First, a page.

This post is not so much about my learning Dutch, but more about thoughts on translation and translations of books.
While doing some browsing online, I saw the word 'craiefiti' listed as the French translation of 'warchalking' -- the practice of drawing chalk marks on the sidewalk to indicate to people in search of an open wireless network that one is near and the settings required to use it and such. At the time, I thought it was a pretty neat word, but a short time later realized that 'craiefiti' actually loses one important property in translation: it's history and "feel". 'Warchalking' links back to 'wardriving' (the process of driving around looking for open wifi networks), which itself comes from 'wardialing' (the process of dialing all the phone numbers in a given prefix looking for a modem). The word 'wardialing' was coined in reference to the 1983 hacker movie "WarGames". For me, these words spawn thoughts of open access to information, sharing, maybe something a little shady or "grey hat", illicit access, and maybe a little cyberpunk.
The French word 'craiefiti' has none of that. In fact, there's not even a reference to Wifi, or computers, or anything. 'Craiefiti', to me, is just a compound word of chalk ("craie") and graffiti, and could easily refer to any sort of chalk art, wanted or not. "Chalk graffiti" could mean hobo symbols, tags, random swear words, slogan, or even murals. But the French word has no links anything that the English word conjures up.
Walking home from the gorcery store, I came up with "wifiti", which at least is "wifi" + "graffiti", and in my mind at least, links the neologism with its meaning a little more. Now, I'm not a native French speaker, so perhaps 'craiefiti' sounds better than 'wifiti', and maybe there are other aspects of 'craiefiti' that I'm not aware of that make it a better translation. But then again maybe not.
Maybe it doesn't matter that the French have a different word for 'warchalking' with difference mental links. The English word was coined by a guy in London, but it's not necessarily an English concept. Does the word in all languages have to relate back to the thoughts of the person who first came up with it? I'm obviously beyond the state in langauge learning where you think that all languages have a 1=1 translation for any given concept, but for something so precise and so new, something in me really does want the French word to "mean" the same thing as the English one. (This of course all relates to translations of Jabberwocky, of which there are many, but I'm not going to get into that either..) Maybe all of my ideas about what warchalking "feels" like are enbodied in the French word "craiefiti" simply because of what it "means" to them, and it doesn't need history. It's meaning, and all the history, stand alone.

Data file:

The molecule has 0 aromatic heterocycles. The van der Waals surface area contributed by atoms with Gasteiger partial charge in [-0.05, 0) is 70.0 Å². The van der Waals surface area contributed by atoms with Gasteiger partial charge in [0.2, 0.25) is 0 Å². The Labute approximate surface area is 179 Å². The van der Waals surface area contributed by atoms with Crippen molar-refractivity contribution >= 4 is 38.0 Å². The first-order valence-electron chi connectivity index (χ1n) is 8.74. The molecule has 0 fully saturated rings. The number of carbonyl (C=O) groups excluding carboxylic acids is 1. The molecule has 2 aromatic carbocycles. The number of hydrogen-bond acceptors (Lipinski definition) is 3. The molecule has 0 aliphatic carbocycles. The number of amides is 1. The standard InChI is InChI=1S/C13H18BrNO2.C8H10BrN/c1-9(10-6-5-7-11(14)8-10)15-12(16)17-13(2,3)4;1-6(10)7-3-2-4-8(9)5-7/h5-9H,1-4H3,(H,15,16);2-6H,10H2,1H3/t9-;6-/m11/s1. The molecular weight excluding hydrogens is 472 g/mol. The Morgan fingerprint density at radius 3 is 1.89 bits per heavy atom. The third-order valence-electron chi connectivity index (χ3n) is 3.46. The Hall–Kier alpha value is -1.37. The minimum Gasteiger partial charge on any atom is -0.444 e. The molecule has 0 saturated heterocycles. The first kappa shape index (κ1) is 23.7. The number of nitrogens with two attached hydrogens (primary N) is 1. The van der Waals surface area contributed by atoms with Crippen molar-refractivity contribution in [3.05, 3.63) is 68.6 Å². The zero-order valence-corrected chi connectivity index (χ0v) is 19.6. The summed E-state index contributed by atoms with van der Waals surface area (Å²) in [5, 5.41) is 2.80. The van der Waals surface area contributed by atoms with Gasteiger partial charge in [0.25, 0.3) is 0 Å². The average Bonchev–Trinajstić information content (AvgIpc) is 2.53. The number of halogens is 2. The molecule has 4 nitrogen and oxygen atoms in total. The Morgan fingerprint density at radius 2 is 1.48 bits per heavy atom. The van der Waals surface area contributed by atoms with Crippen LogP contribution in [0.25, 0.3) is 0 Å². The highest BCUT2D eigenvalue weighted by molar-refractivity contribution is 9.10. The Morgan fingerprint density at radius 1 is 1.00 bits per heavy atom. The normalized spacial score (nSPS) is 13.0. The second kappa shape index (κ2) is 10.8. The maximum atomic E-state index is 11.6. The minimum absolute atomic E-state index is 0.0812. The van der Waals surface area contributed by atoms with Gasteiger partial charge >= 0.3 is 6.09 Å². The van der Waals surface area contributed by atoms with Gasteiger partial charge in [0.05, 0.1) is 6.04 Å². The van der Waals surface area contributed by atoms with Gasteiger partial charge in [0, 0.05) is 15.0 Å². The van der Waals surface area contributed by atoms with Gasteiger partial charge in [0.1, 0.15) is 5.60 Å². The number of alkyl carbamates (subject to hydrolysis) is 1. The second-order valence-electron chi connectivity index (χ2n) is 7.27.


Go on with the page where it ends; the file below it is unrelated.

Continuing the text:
The reason I've been thinking about translation is because one of the books I packed to come with me to Amsterdam was Hofstadter's "Le Ton Beau de Marot". It's a book that talks about translation through the process of translating a short French poem into English 50-60 times, and what each one has as an advantage over the other translations. In Hofstadter's way, he also delves into meaning, symbols, artificial intelligence, and the processes of cognition. I skimmed part of this book while in Toronto and I can't wait for it to arrive.
However, this post isn't about Hofstadter, and it's only marginally about warchalking. It's actually about the Italian semiotician Umberto Eco. Eco also wrote a book talking about symbols and language and translation called "Experiences in Translation". Eco writes hard to translate books, much like Hofstadter, and this book (among other things) talks about issues he's met with during the translations of his works. Unlike Eco's novels, this work was originally written in English. There exists a French translation. So, which version do I read?
If the book were originally in Italian, I'd read the French translation in a heart beat. But somehow I'm torn knowing that the French one is not what he wrote, and that it would in fact be easier for me to read the original. I've read French translations of English books, but never without having read the original. Most of that reading I regarded as 'studying' anyways, instead of pleasure reading. In fact, my reading list also has on it Hofstadter's "Goedel, Escher, Bach", followed by it's French translation.
The problem for me is that I'm scared of missing something important when reading in French. Reading is no longer just a study exercise for me (in which case the content could be almost anything, I just chose something to hold my attention), but as the end in itself. I don't want to miss something important that Eco, of Hofstadter, or whoever, is saying, or some subtle joke or pun or snippet of information or idea or whatever because I can't understand the language. If I'm reading Eco, it's not because I'm studying French, but because I want to read his thoughts on translation.
AJATT just had a post on always making the choice to use your target language, if available. I'm still very hesitant to do that for my pleasure reading, though, and that's probably going to hold me back. My use of French has dropped of considerably since moving to Amsterdam. Duh. Hopefully a trip or two to Paris will help :) Actually, probably having a routine and not feeling in such a state of flux will probably help.
Maybe my thoughts on translation will change after reading "Le Ton Beau de Marot", or maybe they'll just become more more hard-line and I'll never want to read anything in translation again.